While most others in tech, like Apple, Google, Intel, and Slack, release annual or biannual reports on the gender and ethnic makeups of their work forces, Uber and Lyft have not yet done so. The closest either has come to releasing a diversity report was nearly two years ago, when Lyft revealed that 47 percent of its leadership was female.
Another issue is the fact that both tech companies until recently lacked a clear leader when it comes to diversity and inclusion efforts, which has become common practice in Silicon Valley. Damien Hooper-Campbell, eBay's chief diversity officer, led Uber's diversity efforts until he left his position earlier this year. Since then, the company has not filled the position. Lyft, meanwhile, did not hire a diversity lead until two months ago, when it brought on Tariq Meyers.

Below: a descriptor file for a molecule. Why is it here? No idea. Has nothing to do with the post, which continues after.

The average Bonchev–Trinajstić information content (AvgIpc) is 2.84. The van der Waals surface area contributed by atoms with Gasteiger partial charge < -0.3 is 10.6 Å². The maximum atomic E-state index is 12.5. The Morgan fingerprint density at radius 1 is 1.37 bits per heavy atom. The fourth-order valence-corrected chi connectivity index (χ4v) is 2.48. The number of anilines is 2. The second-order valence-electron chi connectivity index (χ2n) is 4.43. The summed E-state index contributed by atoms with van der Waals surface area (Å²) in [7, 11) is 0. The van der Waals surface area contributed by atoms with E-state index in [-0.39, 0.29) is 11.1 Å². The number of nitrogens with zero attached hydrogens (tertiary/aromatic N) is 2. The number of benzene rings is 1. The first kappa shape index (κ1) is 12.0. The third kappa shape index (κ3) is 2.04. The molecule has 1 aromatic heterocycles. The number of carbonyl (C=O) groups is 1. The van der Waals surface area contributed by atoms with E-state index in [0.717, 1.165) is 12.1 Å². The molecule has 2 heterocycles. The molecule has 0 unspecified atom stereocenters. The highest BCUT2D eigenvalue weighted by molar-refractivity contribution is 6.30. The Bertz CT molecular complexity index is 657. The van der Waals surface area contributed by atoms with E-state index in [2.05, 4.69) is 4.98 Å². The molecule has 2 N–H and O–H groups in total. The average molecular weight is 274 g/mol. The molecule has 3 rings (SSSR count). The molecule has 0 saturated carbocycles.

"These problems are bigger than the tech industry, but we're looking at the tech industry to use technology to remove...bias and racism in people," Sutton says. "It would help if they had a diversity officer at their organizations."
This is also not the first time that diversity incidents have hurt the reputations of Uber and Lyft. In the past, both companies have been sued for violating the Americans With Disabilities Act after users with disabilities alleged that drivers canceled rides or harassed them for having wheelchairs or service dogs.
A tech diversity expert who formerly worked at one of the major ride-hailing companies in San Francisco describes a work culture that emphasized growth over inclusion. "Diversity is just thought of as a fringe project or a side project that they'll get around to eventually but isn't really top of mind," says the person, who requested anonymity due to fear of repercussion. "That's the energy and the feeling that I got within the company."